2016 | Steve's Top Albums of the Year

2016 | Steve's Top Albums of the Year

It would be no exaggeration to say that this was a stormy year that was challenging for a lot of people on a lot of different levels. When these kinds of times are upon us, music is consistently there to help lift us, unite us, rally us and carry us through. 2016 certainly proved that to be true for me (yet again.)

From the first week of January to the waning moments of the December, the albums on this list—along with probably a hundred others—gave me something to continually look forward to. I hope they did the same for you, or perhaps will do the same for you in the months to come.

Two quick notes:

  • For the past few years I’ve determined the order of the albums on this list purely by the number of plays across devices and services because, well, it made it easy on me. This year, however, The top four albums were incredibly close in terms of play and I felt compelled to interject a bit of bias. Whaddayagonnado… it’s my list.
  • Someone much smarter than me once told me that limitations create value, and since time is also short, I’m going to once again adopt the style of the #50WordReview for each of the albums below.

Be well, all. Here’s to a happy and healthy ’17.

*raises glass*

See ya in the pit!


A Sailor’s Guide to Earth — Sturgill Simpson


A lot more people know the answer to that question today than they did at the beginning of this year. And I’ll wager even more will know come Grammy time. Country, soul, rock and more all masterfully combined to welcome his first son to this world. Labels be damned.



Blindfaller — Mandolin Orange

The North Carolina duo made the most beautiful album of the year; songs that can be listened to over and over and over without need for a break. The perfect mix of vocal harmonies, instrumental bliss and clever lyricism leaves you weak in the knees and reaching for your whiskey.



Light Upon the Lake — Whitney

The best summer album made this year. Formed out of the ashes of Smith Westerns, the drum-fronted indie darlings combine pop, soul, alt-country, California cool and a healthy dose of real life to produce and album with zero skip-worthy songs. An amazing debut effort. Can’t wait for the follow up.



Who Will Be Next? — Joe Purdy

This album gets my vote for most politically important of the year. Changing things up, Mr. Purdy leaves the songs of love and adventure aside to address the political and societal unrest surrounding us so closely these days. This is the music that ignites and focuses the energies of change.



What a Tease — Nico Yaryan

Boy joins band, falls for girl, leaves band, can’t stop thinking about girl. Not an uncommon story, except in this plight, the girl lives in Amsterdam and the boy does whatever he can to get back to her—including trimming pot plants for cash. A wonderful, soulful album is born.



Silver Tears — Aaron Lee Tasjan

Three cheers (and a couple of tall beers) for individuals who refuse to be pigeonholed. Tasjan’s second solo effort in two years continues to prove him a troubadour well worth paying attention to. Shades of Nilsson, Newman, Lennon and Earle shine through on an album that is completely his own.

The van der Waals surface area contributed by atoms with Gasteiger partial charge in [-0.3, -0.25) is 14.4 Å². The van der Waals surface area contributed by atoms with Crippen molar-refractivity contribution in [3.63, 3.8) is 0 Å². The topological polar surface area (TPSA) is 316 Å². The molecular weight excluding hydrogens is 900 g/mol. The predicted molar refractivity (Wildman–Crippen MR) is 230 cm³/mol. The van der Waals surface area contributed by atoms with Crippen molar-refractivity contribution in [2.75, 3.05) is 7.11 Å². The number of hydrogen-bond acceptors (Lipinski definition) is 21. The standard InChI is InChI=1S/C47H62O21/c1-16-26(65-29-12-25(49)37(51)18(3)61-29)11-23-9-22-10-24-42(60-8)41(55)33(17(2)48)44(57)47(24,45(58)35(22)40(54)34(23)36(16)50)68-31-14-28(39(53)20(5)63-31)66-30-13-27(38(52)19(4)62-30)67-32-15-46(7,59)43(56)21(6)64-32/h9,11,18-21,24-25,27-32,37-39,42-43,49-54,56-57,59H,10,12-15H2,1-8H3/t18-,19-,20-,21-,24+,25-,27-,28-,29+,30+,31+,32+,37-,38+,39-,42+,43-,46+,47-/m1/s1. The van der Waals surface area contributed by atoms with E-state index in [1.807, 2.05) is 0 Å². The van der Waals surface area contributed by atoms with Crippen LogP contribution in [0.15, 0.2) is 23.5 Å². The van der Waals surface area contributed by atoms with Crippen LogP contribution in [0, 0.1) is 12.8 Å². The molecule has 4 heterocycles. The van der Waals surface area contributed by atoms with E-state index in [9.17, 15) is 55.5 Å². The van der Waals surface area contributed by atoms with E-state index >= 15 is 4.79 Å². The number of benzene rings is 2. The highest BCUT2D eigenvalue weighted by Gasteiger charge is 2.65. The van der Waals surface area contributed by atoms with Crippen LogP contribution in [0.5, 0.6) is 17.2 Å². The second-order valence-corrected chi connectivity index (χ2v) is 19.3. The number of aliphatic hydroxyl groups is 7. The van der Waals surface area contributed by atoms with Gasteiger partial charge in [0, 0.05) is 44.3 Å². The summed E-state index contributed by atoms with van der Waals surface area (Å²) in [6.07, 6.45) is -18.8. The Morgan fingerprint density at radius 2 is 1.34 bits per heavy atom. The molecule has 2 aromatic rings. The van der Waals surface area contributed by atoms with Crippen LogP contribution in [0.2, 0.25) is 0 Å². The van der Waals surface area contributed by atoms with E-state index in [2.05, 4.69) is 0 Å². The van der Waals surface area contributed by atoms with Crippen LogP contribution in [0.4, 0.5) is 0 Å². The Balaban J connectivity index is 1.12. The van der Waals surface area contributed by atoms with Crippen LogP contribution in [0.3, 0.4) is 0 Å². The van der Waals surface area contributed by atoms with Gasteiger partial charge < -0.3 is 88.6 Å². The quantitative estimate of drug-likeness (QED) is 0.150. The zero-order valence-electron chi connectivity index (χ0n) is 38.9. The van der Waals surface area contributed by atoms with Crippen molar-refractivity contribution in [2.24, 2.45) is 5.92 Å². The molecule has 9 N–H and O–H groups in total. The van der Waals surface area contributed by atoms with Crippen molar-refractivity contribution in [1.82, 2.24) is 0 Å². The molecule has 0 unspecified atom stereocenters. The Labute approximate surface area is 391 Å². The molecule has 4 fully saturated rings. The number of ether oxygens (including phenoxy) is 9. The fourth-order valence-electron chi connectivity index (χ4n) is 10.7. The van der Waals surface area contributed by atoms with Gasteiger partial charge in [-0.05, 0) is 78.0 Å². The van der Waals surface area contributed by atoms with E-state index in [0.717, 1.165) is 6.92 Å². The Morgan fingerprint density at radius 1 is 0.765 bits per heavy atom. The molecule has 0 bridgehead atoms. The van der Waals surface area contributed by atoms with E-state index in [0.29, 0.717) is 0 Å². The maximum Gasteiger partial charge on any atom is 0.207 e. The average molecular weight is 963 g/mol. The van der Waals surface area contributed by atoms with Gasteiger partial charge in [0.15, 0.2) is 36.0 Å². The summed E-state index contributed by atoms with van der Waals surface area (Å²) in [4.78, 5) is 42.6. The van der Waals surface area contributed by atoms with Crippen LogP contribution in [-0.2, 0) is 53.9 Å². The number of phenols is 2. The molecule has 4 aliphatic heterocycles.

Emotions and Math — Margaret Glaspy

Raw, personal, real—three words that describe how Glaspy’s first LP feels to me. Pushing herself away from a singer-songwriter with a guitar and into a fuller sound, Glaspy brings back the feelings of hearing Annie DiFranco and Mary Prankster for the first time. And damn did I need that.



Fluke — Frances Luke Accord

Sometimes you’re introduced to a band through dumb luck. Having come across F.L.A. through a tour announcement from Darlingside, it didn’t take more than a few minutes to get hooked. If you’re a fan of beautiful harmonies and acts like Simon & Garfunkel or the Milk Carton Kids, tune in.



Robert Ellis — Robert Ellis

There’s something about Robert Ellis that you can’t turn away from. Sure, he looks like he could be part of The Rat Pack. Yes, he can shred with the best of them. But the real reason is he’s a musician hitting on all cylinders. Listen as often as you can.



Cautionary Tale — Dylan LeBlanc

LeBlanc hasn’t travelled the easiest road. And while some would find it hard to shed a tear for the young balladeer, the trials and tribulations that strode alongside his first two albums are the cornerstones of Cautionary Tale, and we are all the beneficiaries. Spin often, and with much care.



Dolls of the Highland — Kyle Craft

File under: It’s good to have friends.

Craft’s album wasn’t one I quickly gravitated to, but after many mentions by folks who’s taste I appreciate, I dug in deep—thankfully.

In a Dylan-meets-glam-meets-enchanted-booze-fairy kinda way, this album grabs you and takes you along for a helluva ride. Buckle up, amigo.



Other albums not to be missed:


Bound to Meet the Devil — Julie Rhodes



The Beautiful Game — VULFPECK



Turn Me On — The Silks



Awaken, My Love! — Childish Gambino



You Won’t Even Know I’m Gone — Ian Fitzgerald



I Remembered but Then I Forgot — Wolfie’s Just Fine